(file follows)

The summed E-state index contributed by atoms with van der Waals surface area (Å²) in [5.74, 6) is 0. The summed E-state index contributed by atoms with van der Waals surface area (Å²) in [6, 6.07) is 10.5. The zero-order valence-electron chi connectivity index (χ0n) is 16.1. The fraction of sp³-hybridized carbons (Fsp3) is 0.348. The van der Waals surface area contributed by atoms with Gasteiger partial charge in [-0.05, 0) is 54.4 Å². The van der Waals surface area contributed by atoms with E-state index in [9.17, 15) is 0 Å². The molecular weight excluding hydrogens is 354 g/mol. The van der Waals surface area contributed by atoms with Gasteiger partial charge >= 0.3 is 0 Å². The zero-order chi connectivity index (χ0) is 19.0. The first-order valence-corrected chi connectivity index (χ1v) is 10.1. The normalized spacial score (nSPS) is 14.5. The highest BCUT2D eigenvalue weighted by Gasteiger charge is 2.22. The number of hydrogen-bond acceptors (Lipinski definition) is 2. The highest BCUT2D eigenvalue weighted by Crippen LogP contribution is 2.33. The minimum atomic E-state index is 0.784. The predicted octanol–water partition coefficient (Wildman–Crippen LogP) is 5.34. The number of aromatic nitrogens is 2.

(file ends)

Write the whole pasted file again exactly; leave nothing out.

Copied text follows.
The summed E-state index contributed by atoms with van der Waals surface area (Å²) in [5.74, 6) is 0. The summed E-state index contributed by atoms with van der Waals surface area (Å²) in [6, 6.07) is 10.5. The zero-order valence-electron chi connectivity index (χ0n) is 16.1. The fraction of sp³-hybridized carbons (Fsp3) is 0.348. The van der Waals surface area contributed by atoms with Gasteiger partial charge in [-0.05, 0) is 54.4 Å². The van der Waals surface area contributed by atoms with E-state index in [9.17, 15) is 0 Å². The molecular weight excluding hydrogens is 354 g/mol. The van der Waals surface area contributed by atoms with Gasteiger partial charge >= 0.3 is 0 Å². The zero-order chi connectivity index (χ0) is 19.0. The first-order valence-corrected chi connectivity index (χ1v) is 10.1. The normalized spacial score (nSPS) is 14.5. The highest BCUT2D eigenvalue weighted by Gasteiger charge is 2.22. The number of hydrogen-bond acceptors (Lipinski definition) is 2. The highest BCUT2D eigenvalue weighted by Crippen LogP contribution is 2.33. The minimum atomic E-state index is 0.784. The predicted octanol–water partition coefficient (Wildman–Crippen LogP) is 5.34. The number of aromatic nitrogens is 2.